Monday night’s live chat had a lot of interesting questions and answers.. Including lots of links, which we wanted to share with those who weren’t able to make it. Here are some of the good bits.
Mrs_Vale (Kim): I find the idea of bring your own device to class very enticing and have been allowing m BTEC year 11s to use Google on their phones despite this being against school practice. i would like some inks to read and put in front of the senior team.
SusannaMarie: @Kim, theres quite a bit of research about the value of collecting your own data and hands on learning for improving student’s motivation and their test scores.
SusannaMarie: It’s important that students are given some guidance, for instance teaching them how to judge which websites are reputable. If you ask the question again in the main ASK area I will search out some links for you
caroline-conway: Please can you give me some useful strategies to explain to the teachers, parents and teenagers (boys) with SEN who I work with how to improve their working memory?
SusannaMarie: @caroline, a simple way to help memory can be to chunk information as then you can think of more things in sections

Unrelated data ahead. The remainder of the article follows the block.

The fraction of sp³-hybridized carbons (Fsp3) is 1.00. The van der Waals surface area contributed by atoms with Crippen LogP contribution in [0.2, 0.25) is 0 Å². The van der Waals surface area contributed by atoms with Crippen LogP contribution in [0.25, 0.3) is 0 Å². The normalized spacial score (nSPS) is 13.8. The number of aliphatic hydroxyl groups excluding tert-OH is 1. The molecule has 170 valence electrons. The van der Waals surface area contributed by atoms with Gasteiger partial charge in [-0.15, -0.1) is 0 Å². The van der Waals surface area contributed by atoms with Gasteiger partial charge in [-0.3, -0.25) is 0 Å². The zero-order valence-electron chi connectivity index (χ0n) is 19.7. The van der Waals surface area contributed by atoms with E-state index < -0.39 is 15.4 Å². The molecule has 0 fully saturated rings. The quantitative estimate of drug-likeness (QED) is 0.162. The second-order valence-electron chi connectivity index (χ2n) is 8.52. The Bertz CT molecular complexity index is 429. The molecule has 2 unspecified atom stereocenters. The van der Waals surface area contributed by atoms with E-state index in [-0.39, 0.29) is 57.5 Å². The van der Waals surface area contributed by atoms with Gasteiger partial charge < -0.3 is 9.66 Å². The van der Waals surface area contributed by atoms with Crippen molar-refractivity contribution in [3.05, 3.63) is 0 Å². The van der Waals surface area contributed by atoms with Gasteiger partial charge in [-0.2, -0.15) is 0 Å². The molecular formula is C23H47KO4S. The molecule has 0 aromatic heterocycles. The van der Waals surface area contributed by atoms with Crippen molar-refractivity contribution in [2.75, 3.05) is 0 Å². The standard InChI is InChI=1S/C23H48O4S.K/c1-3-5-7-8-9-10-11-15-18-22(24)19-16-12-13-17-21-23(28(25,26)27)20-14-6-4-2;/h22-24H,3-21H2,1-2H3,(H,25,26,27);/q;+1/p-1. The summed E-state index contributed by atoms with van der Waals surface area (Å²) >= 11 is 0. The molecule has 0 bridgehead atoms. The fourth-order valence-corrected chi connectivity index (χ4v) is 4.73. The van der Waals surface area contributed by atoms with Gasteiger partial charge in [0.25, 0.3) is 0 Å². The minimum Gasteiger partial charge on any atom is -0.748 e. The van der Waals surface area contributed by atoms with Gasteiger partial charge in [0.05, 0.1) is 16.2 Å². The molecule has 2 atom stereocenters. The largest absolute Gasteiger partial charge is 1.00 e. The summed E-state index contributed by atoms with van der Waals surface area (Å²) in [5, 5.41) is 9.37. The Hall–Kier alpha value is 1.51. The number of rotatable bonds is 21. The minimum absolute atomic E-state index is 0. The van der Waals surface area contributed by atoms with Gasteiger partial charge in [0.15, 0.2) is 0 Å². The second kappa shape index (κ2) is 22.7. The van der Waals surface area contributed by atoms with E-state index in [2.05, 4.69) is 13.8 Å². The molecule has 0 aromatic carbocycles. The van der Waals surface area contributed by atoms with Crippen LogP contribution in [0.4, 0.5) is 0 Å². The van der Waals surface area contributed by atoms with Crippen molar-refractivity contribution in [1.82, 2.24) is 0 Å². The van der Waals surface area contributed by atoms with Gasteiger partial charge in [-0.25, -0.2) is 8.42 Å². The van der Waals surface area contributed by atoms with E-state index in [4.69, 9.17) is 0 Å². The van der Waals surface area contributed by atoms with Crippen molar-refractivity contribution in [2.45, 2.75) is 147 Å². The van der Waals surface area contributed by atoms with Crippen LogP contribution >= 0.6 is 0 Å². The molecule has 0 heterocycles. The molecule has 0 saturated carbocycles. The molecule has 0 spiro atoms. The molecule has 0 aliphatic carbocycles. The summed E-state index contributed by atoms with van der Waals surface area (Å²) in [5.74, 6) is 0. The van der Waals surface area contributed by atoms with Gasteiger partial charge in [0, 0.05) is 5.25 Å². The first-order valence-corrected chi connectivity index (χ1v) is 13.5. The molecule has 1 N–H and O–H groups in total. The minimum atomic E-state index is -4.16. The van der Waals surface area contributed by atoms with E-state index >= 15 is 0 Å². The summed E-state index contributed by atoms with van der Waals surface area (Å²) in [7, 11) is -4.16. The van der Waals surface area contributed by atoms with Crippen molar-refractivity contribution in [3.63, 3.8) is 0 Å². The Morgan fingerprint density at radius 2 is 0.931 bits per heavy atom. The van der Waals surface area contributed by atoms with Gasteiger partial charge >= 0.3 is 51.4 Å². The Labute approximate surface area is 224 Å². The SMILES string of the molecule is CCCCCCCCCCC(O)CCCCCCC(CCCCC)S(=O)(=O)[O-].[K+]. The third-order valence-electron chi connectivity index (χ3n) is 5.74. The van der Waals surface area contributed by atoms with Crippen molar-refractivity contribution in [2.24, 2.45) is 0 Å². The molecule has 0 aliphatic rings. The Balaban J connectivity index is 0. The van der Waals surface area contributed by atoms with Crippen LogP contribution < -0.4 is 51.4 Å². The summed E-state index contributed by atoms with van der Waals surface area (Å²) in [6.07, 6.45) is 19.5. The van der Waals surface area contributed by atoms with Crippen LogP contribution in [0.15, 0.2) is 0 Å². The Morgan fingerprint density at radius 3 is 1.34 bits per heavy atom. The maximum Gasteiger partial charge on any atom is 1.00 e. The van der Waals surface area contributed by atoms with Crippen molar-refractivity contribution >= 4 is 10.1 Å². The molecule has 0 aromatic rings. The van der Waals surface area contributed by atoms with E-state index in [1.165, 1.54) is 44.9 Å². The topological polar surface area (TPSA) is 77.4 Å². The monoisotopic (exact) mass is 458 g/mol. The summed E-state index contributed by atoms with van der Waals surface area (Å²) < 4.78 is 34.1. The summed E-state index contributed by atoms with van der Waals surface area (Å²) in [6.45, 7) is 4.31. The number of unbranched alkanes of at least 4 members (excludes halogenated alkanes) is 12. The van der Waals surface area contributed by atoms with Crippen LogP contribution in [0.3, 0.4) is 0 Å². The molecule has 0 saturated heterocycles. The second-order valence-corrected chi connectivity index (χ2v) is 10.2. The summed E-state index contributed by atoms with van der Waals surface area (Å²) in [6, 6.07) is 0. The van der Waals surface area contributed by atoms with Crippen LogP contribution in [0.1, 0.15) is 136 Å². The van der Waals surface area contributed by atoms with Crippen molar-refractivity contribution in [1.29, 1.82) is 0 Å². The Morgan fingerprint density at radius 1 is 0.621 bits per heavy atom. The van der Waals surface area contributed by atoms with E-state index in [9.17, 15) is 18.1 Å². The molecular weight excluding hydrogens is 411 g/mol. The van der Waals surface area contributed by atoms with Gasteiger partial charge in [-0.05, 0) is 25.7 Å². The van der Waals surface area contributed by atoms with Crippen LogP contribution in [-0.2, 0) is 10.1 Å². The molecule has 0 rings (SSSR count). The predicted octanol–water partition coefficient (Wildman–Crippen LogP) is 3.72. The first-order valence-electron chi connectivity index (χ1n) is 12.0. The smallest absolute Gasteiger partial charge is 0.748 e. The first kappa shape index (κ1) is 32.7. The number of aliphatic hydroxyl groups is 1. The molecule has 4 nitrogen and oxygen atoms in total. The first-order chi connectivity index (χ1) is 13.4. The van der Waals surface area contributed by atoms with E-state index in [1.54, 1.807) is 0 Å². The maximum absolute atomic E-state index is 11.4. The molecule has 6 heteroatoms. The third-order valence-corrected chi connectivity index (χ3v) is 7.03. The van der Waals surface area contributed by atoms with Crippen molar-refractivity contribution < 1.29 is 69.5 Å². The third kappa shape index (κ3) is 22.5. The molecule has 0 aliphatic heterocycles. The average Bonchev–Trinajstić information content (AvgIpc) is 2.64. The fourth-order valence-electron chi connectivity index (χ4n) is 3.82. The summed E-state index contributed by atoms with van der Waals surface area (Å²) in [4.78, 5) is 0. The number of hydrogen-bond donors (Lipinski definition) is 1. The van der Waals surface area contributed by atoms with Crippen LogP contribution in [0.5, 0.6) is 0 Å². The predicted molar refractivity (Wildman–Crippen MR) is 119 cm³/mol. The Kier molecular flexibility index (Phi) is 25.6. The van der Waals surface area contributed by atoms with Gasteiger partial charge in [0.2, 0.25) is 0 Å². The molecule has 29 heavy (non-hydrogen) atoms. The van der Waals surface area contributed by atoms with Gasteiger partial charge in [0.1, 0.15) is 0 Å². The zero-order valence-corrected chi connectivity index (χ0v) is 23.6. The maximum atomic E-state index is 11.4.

Chris J: @ Caroline – this is something we’re working on in our research at the moment, so I can’t say anything too definite. However, we have some resources related to this on line here: http://www.bristol.ac.uk/expsych/public-engagement/working-memory/
Chris J: and this web page in particular might be relevant to your question: http://www.bristol.ac.uk/expsych/public-engagement/working-memory/strategies/
Alice: Hi @Caroline-Conway , we’ve explored improving working memory in children with a variety of SEN, and we’ve had some useful outcomes based around embedding WM activities into curriculum. @Chris J’s resources look excellent, I’m going to look at those properly later on
Chris J: @ Caroline. Another great place to look for information on working memory training is Sue Gathercole’s webpages: http://calm.mrc-cbu.cam.ac.uk/useful-resources/
caroline-conway: Chris, thank you so much I’ll have a look at the links.Has anyone researched the slow processing in adolescents
Chris J: @caroline – as it happens, that’s exactly one of the things we’re looking at. One of my students (doing a Masters with me) is a SENCO interested in exactly this question. Send me an e-mail later and I’ll link you up with them. We have one paper on this
caroline-conway: Chris – it sounds as though we’re looking at similar areas! Will do, and thank you once again.
drcov: Hi all. I am a Reception teacher with a background in Neuroendocrinology. My question is… I see many of my 4 year olds when they begin to write naturally starting from right to left and I spend a long time training them to write from left to right. Is there any evidence to suggest that our brains are naturally wired for right to left writing which is used in many other languages?
Mrs_Vale: @drcov, that is a very interesting observation. It would be interesting to track soe of the left to right writers and some of the right to left writers and see their eventual progress.